All 43 countries and territories that are on the UK’s green list
This post contains references to products from one or more of our advertisers. We may receive compensation when you click on links to those products. Terms apply to the offers listed on this page. For an explanation of our Advertising Policy, visit this page.
Editor’s note: This story has been updated with the latest information.
Nonessential international travel has returned. As of 17 May, Britons can head off on their long-awaited — and much-deserved — holidays to sandy beaches and warmer temperatures.
The U.K. government is using a traffic light system for categorising countries based on their risk levels. The highest-risk countries are categorised as red, medium-risk countries are categorised as amber and the lowest-risk countries are categorised as green.
Red countries are an extension of the travel ban list: Non-British nationals or residents travelling from red countries are not permitted to enter the U.K. Those who are eligible to travel to the U.K. have to undergo a 10-day quarantine in a government-supervised hotel, which costs £1,750.
Those arriving from amber countries will be required to undergo a 10-day quarantine at home. They will also be required to undergo two tests during their quarantine: one on day two and one on day eight. However, as of 4 a.m. on Monday 19 July, fully vaccinated travellers who have received both doses of their vaccine in the U.K. will no longer need to quarantine on return to England from an amber country.
Travellers under 18 will no longer need to quarantine on return from amber countries. The move effectively extends the green list for fully vaccinated U.K. tourists.
And people coming from the lowest-risk green countries will not need to quarantine for 10 days either. However, they will still need to test two times: once prior to departure, which can be a lateral flow test, and once post-arrival, which must be a PCR test.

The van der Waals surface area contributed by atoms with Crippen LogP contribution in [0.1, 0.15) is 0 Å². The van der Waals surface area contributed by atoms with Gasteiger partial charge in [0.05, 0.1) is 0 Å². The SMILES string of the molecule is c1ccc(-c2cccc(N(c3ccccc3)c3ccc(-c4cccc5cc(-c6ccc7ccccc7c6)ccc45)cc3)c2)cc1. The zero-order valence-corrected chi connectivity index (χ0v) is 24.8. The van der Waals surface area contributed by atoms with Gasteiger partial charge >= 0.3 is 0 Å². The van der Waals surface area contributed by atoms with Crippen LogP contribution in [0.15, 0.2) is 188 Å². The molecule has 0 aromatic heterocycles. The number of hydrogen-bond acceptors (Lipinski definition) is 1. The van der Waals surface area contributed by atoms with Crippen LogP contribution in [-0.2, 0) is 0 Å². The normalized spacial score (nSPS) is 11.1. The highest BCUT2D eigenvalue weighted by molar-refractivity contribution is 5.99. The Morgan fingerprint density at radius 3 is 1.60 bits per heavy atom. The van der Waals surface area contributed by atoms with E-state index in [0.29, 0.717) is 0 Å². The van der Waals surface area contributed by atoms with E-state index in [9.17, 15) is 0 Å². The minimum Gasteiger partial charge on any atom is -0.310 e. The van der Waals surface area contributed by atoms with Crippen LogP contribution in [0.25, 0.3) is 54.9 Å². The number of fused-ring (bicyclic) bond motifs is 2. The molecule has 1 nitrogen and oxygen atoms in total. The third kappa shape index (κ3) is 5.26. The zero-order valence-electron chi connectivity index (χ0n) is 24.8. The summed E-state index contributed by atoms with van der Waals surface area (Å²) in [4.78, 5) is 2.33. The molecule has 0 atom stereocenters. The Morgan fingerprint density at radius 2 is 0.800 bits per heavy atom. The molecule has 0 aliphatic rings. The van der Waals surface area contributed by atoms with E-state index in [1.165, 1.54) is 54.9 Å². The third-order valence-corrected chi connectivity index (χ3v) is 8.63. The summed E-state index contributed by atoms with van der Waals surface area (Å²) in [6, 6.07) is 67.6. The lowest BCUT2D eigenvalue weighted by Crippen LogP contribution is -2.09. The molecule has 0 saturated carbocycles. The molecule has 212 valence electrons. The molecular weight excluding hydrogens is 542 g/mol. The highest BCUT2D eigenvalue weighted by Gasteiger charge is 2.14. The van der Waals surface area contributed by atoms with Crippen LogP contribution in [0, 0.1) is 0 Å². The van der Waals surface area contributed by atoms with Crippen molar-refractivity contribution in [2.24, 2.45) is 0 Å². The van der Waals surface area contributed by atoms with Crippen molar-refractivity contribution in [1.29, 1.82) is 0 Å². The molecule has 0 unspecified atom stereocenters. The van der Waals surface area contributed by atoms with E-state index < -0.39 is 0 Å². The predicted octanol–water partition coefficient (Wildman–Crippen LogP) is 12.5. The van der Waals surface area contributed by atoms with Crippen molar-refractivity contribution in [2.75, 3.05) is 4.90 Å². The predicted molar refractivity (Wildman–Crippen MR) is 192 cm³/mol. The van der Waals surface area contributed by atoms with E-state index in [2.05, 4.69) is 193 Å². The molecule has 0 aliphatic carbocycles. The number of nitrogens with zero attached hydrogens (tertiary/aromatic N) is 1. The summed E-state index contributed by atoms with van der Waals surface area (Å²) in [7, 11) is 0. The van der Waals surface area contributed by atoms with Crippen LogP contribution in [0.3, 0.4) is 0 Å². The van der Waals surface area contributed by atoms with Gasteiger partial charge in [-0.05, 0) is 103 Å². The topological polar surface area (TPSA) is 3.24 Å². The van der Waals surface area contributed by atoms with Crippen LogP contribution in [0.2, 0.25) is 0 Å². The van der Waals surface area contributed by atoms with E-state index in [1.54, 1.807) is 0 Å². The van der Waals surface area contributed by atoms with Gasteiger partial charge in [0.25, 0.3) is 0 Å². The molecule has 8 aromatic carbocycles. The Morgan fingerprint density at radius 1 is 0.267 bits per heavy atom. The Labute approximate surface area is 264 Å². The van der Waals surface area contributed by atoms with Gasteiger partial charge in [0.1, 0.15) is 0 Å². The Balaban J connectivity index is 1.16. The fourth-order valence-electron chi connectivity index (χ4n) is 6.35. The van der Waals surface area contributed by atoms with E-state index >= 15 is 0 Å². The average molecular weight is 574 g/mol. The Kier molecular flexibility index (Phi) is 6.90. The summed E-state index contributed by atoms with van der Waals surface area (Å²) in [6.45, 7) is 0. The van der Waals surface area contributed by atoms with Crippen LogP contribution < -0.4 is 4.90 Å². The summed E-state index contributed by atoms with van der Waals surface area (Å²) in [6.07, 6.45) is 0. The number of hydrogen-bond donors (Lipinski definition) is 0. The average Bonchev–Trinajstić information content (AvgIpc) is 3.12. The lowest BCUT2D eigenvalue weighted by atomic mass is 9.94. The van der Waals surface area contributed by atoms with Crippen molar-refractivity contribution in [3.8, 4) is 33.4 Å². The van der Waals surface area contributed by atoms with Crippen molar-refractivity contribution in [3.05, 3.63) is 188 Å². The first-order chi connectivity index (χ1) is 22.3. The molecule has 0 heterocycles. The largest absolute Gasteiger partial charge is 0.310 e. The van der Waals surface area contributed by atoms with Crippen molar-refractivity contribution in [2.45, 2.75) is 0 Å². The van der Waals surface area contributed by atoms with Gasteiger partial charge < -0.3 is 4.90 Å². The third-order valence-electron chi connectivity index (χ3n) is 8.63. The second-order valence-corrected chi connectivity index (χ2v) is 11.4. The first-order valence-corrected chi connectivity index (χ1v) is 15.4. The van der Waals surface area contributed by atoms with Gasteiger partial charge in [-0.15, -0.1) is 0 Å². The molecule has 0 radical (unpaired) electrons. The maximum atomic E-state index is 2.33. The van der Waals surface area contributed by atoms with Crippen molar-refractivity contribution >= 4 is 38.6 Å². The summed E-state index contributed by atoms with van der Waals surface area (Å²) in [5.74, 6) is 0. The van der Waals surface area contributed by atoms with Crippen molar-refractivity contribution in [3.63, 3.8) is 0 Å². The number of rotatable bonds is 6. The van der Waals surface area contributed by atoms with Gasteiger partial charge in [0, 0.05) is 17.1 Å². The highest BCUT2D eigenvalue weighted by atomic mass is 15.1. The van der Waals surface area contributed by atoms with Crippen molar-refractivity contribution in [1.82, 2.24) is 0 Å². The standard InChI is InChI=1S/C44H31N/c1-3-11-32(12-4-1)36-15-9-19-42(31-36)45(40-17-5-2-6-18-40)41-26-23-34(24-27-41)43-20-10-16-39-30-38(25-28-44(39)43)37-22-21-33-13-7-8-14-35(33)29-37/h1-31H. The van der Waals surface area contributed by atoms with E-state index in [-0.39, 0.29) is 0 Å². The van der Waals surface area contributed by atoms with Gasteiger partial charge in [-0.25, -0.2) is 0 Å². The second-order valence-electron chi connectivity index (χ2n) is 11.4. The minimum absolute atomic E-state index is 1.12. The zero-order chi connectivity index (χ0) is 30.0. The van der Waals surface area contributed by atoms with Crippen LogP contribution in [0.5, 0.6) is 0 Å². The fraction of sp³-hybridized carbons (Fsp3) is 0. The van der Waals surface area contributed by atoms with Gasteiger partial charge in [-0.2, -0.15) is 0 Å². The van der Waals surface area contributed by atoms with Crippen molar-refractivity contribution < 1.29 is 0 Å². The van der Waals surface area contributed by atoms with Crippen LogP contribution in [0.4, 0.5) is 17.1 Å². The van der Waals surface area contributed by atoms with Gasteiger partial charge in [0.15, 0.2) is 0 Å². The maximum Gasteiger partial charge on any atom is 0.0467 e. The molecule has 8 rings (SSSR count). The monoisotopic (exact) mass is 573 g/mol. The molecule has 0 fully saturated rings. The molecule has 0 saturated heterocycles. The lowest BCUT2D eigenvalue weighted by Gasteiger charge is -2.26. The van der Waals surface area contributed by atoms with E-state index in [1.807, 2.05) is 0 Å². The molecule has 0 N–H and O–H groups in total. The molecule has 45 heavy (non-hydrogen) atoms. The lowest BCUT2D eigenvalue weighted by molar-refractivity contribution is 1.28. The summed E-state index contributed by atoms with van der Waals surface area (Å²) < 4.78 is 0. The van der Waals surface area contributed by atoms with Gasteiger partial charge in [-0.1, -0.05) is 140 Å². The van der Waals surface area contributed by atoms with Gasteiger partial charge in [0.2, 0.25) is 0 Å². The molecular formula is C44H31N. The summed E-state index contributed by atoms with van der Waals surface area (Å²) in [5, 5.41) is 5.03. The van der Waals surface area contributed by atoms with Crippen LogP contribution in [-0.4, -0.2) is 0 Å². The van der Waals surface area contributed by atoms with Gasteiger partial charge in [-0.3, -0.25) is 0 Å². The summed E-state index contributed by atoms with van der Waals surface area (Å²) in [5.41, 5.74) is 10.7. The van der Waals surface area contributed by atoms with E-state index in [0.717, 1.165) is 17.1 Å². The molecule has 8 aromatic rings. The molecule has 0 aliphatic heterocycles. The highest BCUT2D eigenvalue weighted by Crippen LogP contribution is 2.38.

This is a notable difference from the summer of 2020 when the U.K. employed a travel corridor policy that permitted arrivals from low-risk countries to not have to quarantine or test at all. Some airline industry executives have highlighted that a two-test approach to the lowest-risk countries will price some families out of travelling abroad.
However, pressure from the travel industry has resulted in testing companies lowering the prices of their PCR tests. One of the largest test manufacturers, Randox, which is based in Northern Ireland, announced that it was lowering the cost of its PCR COVID-19 tests for travel from £120 apiece to £60 apiece. Other manufacturers have followed suit in an effort to make testing more affordable for the masses, which sees many PCR tests hovering around the £50 mark.
Note that it’s entirely possible that the U.K. will list a certain destination as green, but that country’s government may determine Britons are not allowed to enter. Entry requirements will vary from country to country and will rely on the traveller to do their research.
Every three weeks, the government reviews the countries on its green list. It also implements a “watch list” for travellers to know if a country is near a move from one level to another. For example, a “green watchlist” will show if a country is at risk of moving from green to amber.
See the following other lists for the countries in the green and red categories:
- All 130 countries and territories that are on the UK’s amber list
- All 62 countries that are on the UK’s travel red list
These are the 43 countries and territories that will be on the green list as of 4 a.m. on 30 August, requiring no quarantine on return to England, noting that the new additions will not be on the list until that date:
- St Helena, Ascension, Tristan Da Cunha
Much of southern Africa still remains on the U.K.’s current travel ban list — or red list. It’s unlikely there will be much movement to that list in the next few weeks as variants continue to be a concern.
Americas and Caribbean
- Antigua and Barbuda
- British Antarctic Territory
- Cayman Islands
- Falkland Islands
- South Georgia and the South Sandwich Islands
- Turks and Caicos
All of South America remains on the U.K.’s current travel ban list — or red list
- British Indian Ocean Territory
- Hong Kong
Australia and Pacific Islands
- New Zealand
- Pitcairn, Henderson, Ducie and Oeno Islands
- The Azores (Portugal)
- Faroe Islands
- Madeira (Portugal)
This is a developing situation and one that will change often. There’s one thing for certain: Travel this year continues to carry with it another level of risk. If, for example, where you’re holidaying suddenly changes from amber to red, you’ll have to worry not only about quarantining for 10 days, but also paying at least £1,750 in order to do so in a government-approved hotel.
We’ll continue to follow the developments in the traffic light system and keep this list updated.
Featured photo by David Clapp/Getty Images.
Welcome to The Points Guy!